March 20, 2018
Shoot the messenger. Burn an effigy with a mop of black hair and too much eye makeup. Send hate mail. Well, not really, but I want your brutal opinion. These are my thoughts and I want every metaphorical rotten tomato hurled at my lack of sound logic.
The other night I attended the School Board Candidate Forum at the Garden Club, which the Kleeges had graciously offered as the venue, with Bruce (and one of his darling sons) as MC and Todd and Nicole Mikles as the generous hosts of the event.
As Bruce made clear in his introduction, this was about creating an open forum for the candidates to present themselves and freely voice their opinions so voters could make an educated decision about whom to choose. Sounds like good old fashioned democracy to me.
Regardless of how one feels about how just or unjust the petition to recall, the recall, or the the special election is — it’s happening. Like right now. Ballots are being mailed out this coming Monday, March 26. All of the candidates must run in a Covenant-wide election far beyond the realm of the school and into the far corners of the Senior Center, the Golf Club, the Historical Society and the Homeowners Group, to name a few. So wouldn’t one want to show their support of the candidate they’ve already chosen or the candidates in general who are bravely having a go?
Maybe it’s that new virulent strain of “political fatigue” going around, where all one desperately wants is for the entire world to please shut up. All the noise on the national level could make anyone feel a bit sick of it all, even locally. I get it. And, yes, I know, the forum was on a Sunday night. I was in sweats and a hoodie. My daughter was inappropriately barefoot and doing cartwheels out front in the dark. And for the record, I’m hardly one to throw stones about one’s attendance at anything. All moms incontrivertibly get a hall pass for everything (except not having wet wipes or vodka handy). You too, dads.
Last RSFA election while friends were rightfully enjoying themselves at the school’s “A Creative Affair” art auction at the Inn (don’t miss this one on Thursday), I was on stage getting heckled from a disgruntled octogenarian in the back row of the annual Town Hall Meeting. So I can’t tell you how rewarding it is to see a smiling face or a nod in agreement (even if the person’s not really listening) in the audience. Again, whatever you believe about this special election, isn’t that cause enough to come along? Silent protest no-shows are all the rage in the Trump era, but I was pleased to see current Board Member Sarah Neal’s face in the crowd. She was also able to provide insight during the Q&A on school security which benefited the dialogue.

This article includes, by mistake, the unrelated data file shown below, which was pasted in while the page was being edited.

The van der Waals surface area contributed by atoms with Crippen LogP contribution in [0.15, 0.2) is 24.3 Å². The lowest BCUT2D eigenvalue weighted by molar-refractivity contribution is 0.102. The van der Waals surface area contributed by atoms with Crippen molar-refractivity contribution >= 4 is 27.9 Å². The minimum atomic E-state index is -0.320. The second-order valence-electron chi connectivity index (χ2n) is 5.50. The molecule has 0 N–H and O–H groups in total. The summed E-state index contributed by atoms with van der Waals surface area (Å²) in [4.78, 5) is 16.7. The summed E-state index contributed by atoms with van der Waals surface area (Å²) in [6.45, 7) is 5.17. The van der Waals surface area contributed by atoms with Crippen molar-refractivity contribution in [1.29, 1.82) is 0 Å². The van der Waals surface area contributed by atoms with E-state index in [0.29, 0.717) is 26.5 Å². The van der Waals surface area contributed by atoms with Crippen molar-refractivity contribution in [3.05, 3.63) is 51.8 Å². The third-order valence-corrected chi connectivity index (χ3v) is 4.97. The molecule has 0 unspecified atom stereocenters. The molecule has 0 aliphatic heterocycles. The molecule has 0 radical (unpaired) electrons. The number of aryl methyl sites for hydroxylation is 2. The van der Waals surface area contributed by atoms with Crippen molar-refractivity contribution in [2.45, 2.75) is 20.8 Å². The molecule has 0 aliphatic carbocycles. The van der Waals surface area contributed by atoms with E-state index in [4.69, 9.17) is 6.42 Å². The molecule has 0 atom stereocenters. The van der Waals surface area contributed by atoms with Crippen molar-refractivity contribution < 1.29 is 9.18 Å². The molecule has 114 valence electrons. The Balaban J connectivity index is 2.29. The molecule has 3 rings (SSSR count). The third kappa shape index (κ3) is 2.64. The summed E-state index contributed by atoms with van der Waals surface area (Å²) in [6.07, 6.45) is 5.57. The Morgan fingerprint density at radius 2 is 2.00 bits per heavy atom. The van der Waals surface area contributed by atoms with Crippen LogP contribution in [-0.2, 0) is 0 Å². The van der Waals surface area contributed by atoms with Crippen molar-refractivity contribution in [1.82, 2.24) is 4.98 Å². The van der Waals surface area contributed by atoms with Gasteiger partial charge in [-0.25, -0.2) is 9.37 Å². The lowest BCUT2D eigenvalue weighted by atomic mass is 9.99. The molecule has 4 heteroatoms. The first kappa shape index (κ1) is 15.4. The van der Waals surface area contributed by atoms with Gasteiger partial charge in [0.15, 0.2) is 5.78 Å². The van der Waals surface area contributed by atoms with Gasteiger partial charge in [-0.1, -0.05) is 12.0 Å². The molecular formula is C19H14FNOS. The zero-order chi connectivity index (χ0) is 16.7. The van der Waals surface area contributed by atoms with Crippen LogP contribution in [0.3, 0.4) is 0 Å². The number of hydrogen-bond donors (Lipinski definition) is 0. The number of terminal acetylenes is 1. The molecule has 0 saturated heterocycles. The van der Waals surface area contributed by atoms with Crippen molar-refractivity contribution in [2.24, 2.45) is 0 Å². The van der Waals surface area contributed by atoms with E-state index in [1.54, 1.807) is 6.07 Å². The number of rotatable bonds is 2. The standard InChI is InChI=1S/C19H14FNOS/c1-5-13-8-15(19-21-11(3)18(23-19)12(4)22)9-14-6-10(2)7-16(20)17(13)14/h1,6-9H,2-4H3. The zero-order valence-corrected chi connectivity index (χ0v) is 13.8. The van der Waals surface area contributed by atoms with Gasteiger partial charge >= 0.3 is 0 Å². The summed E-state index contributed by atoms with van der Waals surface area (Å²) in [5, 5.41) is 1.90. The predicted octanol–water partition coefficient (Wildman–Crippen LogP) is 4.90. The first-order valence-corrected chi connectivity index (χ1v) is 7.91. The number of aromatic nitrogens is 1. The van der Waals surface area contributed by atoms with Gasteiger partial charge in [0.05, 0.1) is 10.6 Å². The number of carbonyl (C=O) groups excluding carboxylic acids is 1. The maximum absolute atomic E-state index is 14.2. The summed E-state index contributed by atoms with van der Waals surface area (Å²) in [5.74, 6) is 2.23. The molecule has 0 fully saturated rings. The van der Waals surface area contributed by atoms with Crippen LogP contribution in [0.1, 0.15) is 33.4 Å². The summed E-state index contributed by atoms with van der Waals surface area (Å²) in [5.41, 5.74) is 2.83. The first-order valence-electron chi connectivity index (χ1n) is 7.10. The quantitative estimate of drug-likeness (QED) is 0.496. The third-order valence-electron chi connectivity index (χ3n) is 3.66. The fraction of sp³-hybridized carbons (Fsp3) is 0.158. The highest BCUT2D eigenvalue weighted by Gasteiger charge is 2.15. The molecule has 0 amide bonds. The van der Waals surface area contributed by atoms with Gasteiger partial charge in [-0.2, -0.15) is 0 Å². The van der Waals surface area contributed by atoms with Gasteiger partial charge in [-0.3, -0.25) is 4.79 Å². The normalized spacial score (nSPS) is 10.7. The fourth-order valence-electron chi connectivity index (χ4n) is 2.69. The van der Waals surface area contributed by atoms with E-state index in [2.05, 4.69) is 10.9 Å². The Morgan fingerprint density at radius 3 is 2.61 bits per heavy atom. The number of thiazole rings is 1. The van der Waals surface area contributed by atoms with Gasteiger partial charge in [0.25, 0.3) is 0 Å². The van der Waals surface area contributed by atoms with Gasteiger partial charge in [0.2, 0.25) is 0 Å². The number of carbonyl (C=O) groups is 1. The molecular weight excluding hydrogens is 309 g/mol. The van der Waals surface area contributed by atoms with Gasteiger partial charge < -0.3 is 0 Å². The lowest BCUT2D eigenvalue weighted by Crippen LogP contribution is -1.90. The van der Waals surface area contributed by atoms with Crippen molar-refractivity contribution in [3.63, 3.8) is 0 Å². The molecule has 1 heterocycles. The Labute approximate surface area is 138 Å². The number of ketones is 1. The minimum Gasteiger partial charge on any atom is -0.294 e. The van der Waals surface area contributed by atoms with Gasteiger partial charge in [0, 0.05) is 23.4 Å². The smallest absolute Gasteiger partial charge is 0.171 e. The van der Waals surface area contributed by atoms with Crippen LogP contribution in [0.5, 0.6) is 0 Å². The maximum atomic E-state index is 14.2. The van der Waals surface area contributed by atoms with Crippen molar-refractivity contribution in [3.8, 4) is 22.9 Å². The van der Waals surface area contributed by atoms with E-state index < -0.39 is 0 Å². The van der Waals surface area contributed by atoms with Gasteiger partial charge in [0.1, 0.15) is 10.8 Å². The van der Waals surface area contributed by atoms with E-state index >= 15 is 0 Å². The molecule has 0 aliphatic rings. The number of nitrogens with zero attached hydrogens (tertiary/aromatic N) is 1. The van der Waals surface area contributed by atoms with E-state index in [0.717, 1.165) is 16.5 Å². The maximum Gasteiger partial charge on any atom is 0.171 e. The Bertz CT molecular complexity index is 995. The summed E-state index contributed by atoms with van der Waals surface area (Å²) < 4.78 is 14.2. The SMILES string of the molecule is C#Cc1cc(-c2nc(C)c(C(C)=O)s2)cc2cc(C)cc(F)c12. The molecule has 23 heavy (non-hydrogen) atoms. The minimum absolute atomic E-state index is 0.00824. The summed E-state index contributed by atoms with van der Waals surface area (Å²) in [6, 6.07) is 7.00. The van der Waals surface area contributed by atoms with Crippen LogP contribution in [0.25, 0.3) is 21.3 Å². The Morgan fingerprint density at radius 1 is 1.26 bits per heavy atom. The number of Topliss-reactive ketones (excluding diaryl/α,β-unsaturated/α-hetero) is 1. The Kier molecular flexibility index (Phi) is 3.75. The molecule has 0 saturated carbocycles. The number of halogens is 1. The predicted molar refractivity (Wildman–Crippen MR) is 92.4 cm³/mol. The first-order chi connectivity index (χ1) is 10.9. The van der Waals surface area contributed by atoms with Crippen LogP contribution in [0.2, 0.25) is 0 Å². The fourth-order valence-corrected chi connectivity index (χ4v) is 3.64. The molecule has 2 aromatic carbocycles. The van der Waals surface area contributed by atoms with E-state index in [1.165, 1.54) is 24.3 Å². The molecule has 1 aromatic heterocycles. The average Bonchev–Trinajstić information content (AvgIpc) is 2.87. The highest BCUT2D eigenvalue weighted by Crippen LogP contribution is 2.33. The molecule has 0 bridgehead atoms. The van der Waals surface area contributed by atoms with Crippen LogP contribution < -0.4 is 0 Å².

In the end, whoever wins, I refuse to believe that running in a contested election doesn’t help a candidate, no matter how polished, define who they are and what they believe further. And this process will unquestionably make them a better Board Member. When you have to explain yourself to the voting public, it’s miraculous how it focuses the mind and, as I’ve mentioned before, makes or keeps you deeply humble. Like tripping and then face-planting on a public stage. Ever done that? It’s like Eckhart Tolle on bath salts. You’ve never been more alive and dead all at once. Listening to others and engaging with a wider public may just influence one’s mind and change it altogether. And that is a fundamentally beautiful thing.
Being open to the possibility of change, questioning our preconceived ideas, and realizing none of us has all the answers, are critical to our development as human beings. We all know the Platonic platitude of the importance of being cognizant of one’s own ignorance. I learned all this (again) the hard way very recently. I had held an old grudge about a person whom I had really never even met. The psychological “other” I had created was all based on rumor and folklore. When I was faced with the prospect of meeting them I recoiled, then seconds later, obliged. And I am the better for it. When you are forced to meet the deluded Quijote giant you’ve constructed in your mind, usually you disarm quite quickly because you realize it was really just, well, a windmill (or actually a harmless and rather interesting human). When you see people swallow their pride, show up and own who they are, it’s not only a defining moment, but kind of ironically liberating. I highly recommend it, except for the profuse sweating and Subsaharan dry mouth part (think Albert Brooks on camera in the movie Broadcast News).
The RSF Post has reached out to ALL candidates and to ALL our readers requesting that they provide us with submissions regarding the election, provided there are no personal attacks made. If you don’t see something posted you agree with, don’t just stew over it, throw a rotten tomato and send us your submissions. To echo Bruce’s words, we are here to create an open forum for dialogue about our community and the issues that matter to all of us.
It’s important to remind ourselves that all of these candidates are running for a volunteer position that can often be difficult and thankless. The current Board Members and these candidates are your fellow parents, friends, and neighbors who all share a similar goal: improving the lives of our children.
Congratulations to the five candidates in advance. I commend all of them for their commitment, strength, and, most of all, for showing up.